Brian Pearce did a great article in Handloader about 3 years ago on loading for the Ruger LCP. Both practice and defense loads were covered in depth. I remember that some of his best standard pressure loads pushed the 90 gr XTP to a true 1000+ fps from the LCP using powders like Universal and Power Pistol.

      I wish the factories would offer us loads just like that. Buffalo Bore, go buy a few pallets of XTPs!

  4. Sorry, so late to the party. Hornady clearly states on there website that all tests of the 380 auto 90gr FTX were done with a 4in test barrel. Thus the difference in ballistic data. Also there are so many variables that the same load may give different results on any given day when the sample size is so small. i.e. Number of rounds fired and number of lots sampled. However one would hope that with so much at stake, namely our lives, the variation lot to lot would be mimimal at best, given the intended purpose and the high cost per round.

    Thanks for the test info,I just purchased some today for my S&W Bodyguard 380. Taking it to the range to see how it cycles.

    1. Never late to the party on a blog. A blog is forever a resource of information.

  5. Great info. Just shot 25 hornady 380 cd rounds out my bersa thunder. You stats are on the money. Great ammo.

  6. Hey Bruce,

    I assume from the high level of professionalism exhibited in your testing that you calibrated your blocks to match 10% gelatin?

    1. The SIM TEST was close to 10%, but you had to control the water content pretty closely and it's a trial and error process due to the steam it gives off when it's hot. That's the main reason why I like the clear gel so much more. It never needs dilution and maintains 10% calibration with no guess work. These results correlated well with my clear gel test of Critical Defense and Zombie Max.

  7. Yesterday I chrono'd a few rounds of this load and averaged 900 fps out of my Kahr 380. I was impressed!

  8. Hornady should be challenged to shoot this round out of ANY .380 pistol and show a chronograph result of 1000fps.

    If Hyundai can be taken to task about inflated mileage statistics then Hornady should be brought to account for their ridiculous velocity statistics.

  9. Thugs must laugh at us. We worry about penetration, gel blocks, hollows, fps, magazine capacity, etc, A thug runs at the 1st sight of a gun, any gun. He knows that a bullet, any bullet, will make a bloody tunnel in his body, 4" or 14" deep is the same to him. If in a danger zone I unholster and put my piece in the jacket pocket, ready to shoot through the coat. .

  10. Frank,
    I get your point & got a good laugh out of it. The silver lining, however, is that thugs can't or don't read, so most don't know what we write, read and worry about :-)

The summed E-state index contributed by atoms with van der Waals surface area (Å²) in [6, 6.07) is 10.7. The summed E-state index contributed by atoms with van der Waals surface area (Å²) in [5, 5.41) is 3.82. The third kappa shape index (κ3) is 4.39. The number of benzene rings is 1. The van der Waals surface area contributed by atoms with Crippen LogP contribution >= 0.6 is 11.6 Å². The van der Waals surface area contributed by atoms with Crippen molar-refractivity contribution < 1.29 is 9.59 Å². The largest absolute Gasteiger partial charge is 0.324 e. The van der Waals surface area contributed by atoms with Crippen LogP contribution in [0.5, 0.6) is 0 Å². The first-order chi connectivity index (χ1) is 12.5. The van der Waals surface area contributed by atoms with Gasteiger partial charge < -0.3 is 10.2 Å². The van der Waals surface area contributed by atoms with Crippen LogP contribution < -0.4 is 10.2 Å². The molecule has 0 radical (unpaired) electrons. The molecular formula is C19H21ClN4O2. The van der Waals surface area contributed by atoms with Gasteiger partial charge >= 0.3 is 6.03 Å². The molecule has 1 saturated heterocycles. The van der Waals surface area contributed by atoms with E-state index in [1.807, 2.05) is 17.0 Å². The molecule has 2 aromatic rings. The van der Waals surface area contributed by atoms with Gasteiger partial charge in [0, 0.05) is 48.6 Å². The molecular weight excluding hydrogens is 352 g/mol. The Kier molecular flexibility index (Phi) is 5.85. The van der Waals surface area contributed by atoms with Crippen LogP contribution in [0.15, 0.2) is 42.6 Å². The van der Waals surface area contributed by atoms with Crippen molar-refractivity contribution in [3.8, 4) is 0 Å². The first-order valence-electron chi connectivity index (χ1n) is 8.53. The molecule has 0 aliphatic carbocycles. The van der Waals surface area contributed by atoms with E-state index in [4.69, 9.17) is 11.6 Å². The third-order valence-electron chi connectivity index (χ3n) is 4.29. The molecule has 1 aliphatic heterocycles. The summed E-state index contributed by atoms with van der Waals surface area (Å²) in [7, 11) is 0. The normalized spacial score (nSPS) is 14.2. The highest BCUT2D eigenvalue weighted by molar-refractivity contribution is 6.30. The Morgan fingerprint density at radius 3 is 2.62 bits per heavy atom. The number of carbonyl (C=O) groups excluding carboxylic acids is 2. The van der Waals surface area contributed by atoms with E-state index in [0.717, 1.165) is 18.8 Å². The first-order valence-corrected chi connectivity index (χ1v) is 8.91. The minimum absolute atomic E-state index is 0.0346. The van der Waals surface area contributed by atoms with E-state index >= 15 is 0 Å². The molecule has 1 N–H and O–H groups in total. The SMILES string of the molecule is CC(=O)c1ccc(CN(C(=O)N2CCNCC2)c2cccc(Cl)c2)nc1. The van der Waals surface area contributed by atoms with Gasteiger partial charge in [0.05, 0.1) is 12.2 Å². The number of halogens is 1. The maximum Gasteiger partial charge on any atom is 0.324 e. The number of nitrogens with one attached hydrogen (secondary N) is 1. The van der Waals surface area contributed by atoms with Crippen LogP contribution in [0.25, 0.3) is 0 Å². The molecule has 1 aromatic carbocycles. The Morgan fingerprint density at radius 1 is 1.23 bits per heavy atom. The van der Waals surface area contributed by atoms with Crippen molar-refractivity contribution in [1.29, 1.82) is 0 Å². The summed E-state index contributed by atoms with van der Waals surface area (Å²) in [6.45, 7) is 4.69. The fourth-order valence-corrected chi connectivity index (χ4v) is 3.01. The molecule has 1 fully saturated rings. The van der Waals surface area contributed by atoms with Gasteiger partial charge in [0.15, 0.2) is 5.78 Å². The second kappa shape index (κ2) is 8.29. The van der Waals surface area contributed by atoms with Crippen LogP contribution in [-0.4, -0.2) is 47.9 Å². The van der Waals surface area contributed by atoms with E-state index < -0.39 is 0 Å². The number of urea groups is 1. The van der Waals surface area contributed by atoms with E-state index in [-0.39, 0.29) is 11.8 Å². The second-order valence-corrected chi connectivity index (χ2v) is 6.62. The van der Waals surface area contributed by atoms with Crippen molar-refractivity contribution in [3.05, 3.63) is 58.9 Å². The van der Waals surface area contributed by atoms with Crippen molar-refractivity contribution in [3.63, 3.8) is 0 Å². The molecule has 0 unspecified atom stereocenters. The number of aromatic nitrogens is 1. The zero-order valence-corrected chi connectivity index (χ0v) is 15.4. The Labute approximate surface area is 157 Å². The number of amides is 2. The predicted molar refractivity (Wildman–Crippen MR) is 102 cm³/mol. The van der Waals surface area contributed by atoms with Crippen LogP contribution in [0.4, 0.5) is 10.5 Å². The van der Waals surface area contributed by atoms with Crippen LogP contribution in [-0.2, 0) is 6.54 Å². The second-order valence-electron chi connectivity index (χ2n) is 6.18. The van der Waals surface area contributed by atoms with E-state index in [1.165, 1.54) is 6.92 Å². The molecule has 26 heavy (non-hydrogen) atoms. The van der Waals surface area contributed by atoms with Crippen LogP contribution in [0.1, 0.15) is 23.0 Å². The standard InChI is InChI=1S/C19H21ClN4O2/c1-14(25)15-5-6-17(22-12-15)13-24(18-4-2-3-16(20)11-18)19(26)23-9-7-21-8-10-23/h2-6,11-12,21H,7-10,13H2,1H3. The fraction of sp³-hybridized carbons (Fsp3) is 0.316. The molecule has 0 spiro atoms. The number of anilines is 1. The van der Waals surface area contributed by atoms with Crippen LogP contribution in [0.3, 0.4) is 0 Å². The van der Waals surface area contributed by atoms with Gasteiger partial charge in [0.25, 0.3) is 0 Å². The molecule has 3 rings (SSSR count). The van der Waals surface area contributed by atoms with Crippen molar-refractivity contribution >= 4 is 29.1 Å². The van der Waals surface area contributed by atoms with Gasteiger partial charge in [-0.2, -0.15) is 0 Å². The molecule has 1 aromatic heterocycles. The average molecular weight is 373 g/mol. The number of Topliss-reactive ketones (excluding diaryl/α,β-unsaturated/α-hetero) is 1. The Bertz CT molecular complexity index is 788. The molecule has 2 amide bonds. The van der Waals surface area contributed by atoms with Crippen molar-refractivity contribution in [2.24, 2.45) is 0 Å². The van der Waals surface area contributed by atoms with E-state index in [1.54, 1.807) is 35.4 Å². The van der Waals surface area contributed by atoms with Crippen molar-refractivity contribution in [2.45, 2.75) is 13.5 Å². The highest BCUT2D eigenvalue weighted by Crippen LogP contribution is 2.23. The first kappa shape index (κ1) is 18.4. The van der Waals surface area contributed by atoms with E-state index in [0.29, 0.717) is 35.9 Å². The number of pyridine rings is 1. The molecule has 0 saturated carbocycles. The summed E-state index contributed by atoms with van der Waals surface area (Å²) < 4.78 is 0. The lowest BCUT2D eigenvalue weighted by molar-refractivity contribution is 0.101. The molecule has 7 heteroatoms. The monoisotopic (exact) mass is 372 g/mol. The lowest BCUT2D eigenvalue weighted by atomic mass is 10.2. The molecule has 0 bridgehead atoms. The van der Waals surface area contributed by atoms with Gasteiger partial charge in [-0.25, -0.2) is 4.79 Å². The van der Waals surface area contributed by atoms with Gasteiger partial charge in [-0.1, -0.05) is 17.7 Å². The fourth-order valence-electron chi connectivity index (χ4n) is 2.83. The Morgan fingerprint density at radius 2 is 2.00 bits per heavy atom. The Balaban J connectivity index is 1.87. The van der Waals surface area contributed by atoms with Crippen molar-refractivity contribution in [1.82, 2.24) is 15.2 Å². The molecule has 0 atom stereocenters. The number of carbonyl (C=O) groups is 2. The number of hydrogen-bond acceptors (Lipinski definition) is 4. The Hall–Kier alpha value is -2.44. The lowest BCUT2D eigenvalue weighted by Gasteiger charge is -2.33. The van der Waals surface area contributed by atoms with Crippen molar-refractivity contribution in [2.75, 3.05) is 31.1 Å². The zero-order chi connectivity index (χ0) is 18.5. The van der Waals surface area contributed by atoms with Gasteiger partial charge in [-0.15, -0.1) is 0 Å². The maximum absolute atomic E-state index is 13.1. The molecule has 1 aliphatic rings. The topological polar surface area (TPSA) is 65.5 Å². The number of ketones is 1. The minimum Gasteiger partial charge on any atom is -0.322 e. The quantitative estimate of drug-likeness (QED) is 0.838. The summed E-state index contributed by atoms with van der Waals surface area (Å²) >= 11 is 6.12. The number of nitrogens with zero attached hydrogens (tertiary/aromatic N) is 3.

Seriously, for some huge (but unknown and unknowable) percentage of us who carry concealed for civilian purposes, we'll win the encounter simply by responding with a gun and/or gunfire, regardless of caliber, terminal performance, etc. That's the really GREAT news & I take a great deal of comfort in it. I'll categorize this sort of BG as a "punk," and they're in it for easy money & the fun-danger factor, and to build a rep. A serious danger, however, is that the punk may decide that firing at you may be his safest option to live or escape, as the case may be.
    The bigger problem is that we may also encounter "thugs"--the toughened-up older brothers and uncles of the younger, softer "punks." These guys often have been shot & are probably encouraged by their survival to believe that there's a good chance they'll survive future shootings, thanks to free medical care of superb quality. They often have decided they will die in a hail of gunfire someday anyway, so our problem is: have they decided that they want you badly enough that "today's the day"? Another problem with this category of thug is that they've fought and fought dirty all their lives, and have already used knives and guns on other human beings. Most of us "good guys" haven't.
    The thug, in other words, has many of the characteristics that make an experienced combat infantryman such a tough opponent for inexperienced opponents, support troops, etc. Unlike the infantryman, of course, the thug's only "code of honor" is to survive and be "respected" as merciless, bound by no rules to limit or control his deadliness.
    Our other problem is the deranged opponent who--intentionally or by pure happenstance--has decided to kill you, even if it's the last thing he does.
    Like the hardened thug, the deranged BG may have to be shot down, literally. The "psychological" stop can still occur, but is far less likely to succeed than with the mere "punk."
    Even combat infantrymen play the odds: on a given mission, they may carry more or less ammo, grenades, etc., depending on their situation.
    We, as CHP guys and gals, play the odds, too. Perhaps most of us choose to arm ourselves against the "punk," which makes it dicey if we encounter the thug(s) or the deranged guy. Few would leave the house with a mere pistol if we expected to encounter three thugs in a convenience store, each likely armed with an automatic pistol, perhaps more. I think this is why I, and so many others, spend so much energy on the "bullet of the month." We're armed on the light side to begin with, and any ammo which is a perceived improvement may give us just enough of an improvement to survive.
    Thanks for letting me think aloud to organize my thoughts--I doubt anything I've said is real news to anyone reading Bruce's blog, but perhaps it may help a few think about concealed carry from rhe perspective of: "What is the threat I'm actually choosing to arm myself against, and what risk level will I accept?"